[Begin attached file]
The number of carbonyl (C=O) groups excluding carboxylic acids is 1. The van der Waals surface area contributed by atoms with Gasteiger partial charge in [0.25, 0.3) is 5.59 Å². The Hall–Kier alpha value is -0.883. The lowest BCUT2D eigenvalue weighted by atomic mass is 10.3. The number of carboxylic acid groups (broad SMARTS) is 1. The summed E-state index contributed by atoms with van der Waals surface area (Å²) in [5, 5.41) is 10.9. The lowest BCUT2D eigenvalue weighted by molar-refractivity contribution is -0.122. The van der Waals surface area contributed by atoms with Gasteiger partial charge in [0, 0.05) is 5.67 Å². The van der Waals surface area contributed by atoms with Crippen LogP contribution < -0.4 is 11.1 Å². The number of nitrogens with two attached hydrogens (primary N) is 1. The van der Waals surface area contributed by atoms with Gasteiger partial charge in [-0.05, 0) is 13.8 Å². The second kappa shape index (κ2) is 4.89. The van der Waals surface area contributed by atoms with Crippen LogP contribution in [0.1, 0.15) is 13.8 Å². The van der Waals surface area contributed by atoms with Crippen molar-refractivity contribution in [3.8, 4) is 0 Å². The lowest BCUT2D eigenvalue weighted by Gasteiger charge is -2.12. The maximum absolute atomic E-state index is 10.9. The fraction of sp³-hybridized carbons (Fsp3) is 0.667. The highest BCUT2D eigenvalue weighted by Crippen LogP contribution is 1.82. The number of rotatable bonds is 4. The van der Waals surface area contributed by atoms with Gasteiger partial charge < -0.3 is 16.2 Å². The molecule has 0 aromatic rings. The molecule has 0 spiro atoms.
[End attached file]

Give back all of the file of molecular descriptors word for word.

The number of carbonyl (C=O) groups excluding carboxylic acids is 1. The van der Waals surface area contributed by atoms with Gasteiger partial charge in [0.25, 0.3) is 5.59 Å². The Hall–Kier alpha value is -0.883. The lowest BCUT2D eigenvalue weighted by atomic mass is 10.3. The number of carboxylic acid groups (broad SMARTS) is 1. The summed E-state index contributed by atoms with van der Waals surface area (Å²) in [5, 5.41) is 10.9. The lowest BCUT2D eigenvalue weighted by molar-refractivity contribution is -0.122. The van der Waals surface area contributed by atoms with Gasteiger partial charge in [0, 0.05) is 5.67 Å². The van der Waals surface area contributed by atoms with Crippen LogP contribution < -0.4 is 11.1 Å². The number of nitrogens with two attached hydrogens (primary N) is 1. The van der Waals surface area contributed by atoms with Gasteiger partial charge in [-0.05, 0) is 13.8 Å². The second kappa shape index (κ2) is 4.89. The van der Waals surface area contributed by atoms with Crippen LogP contribution in [0.1, 0.15) is 13.8 Å². The van der Waals surface area contributed by atoms with Crippen molar-refractivity contribution in [3.8, 4) is 0 Å². The lowest BCUT2D eigenvalue weighted by Gasteiger charge is -2.12. The maximum absolute atomic E-state index is 10.9. The fraction of sp³-hybridized carbons (Fsp3) is 0.667. The highest BCUT2D eigenvalue weighted by Crippen LogP contribution is 1.82. The number of rotatable bonds is 4. The van der Waals surface area contributed by atoms with Gasteiger partial charge < -0.3 is 16.2 Å². The molecule has 0 aromatic rings. The molecule has 0 spiro atoms.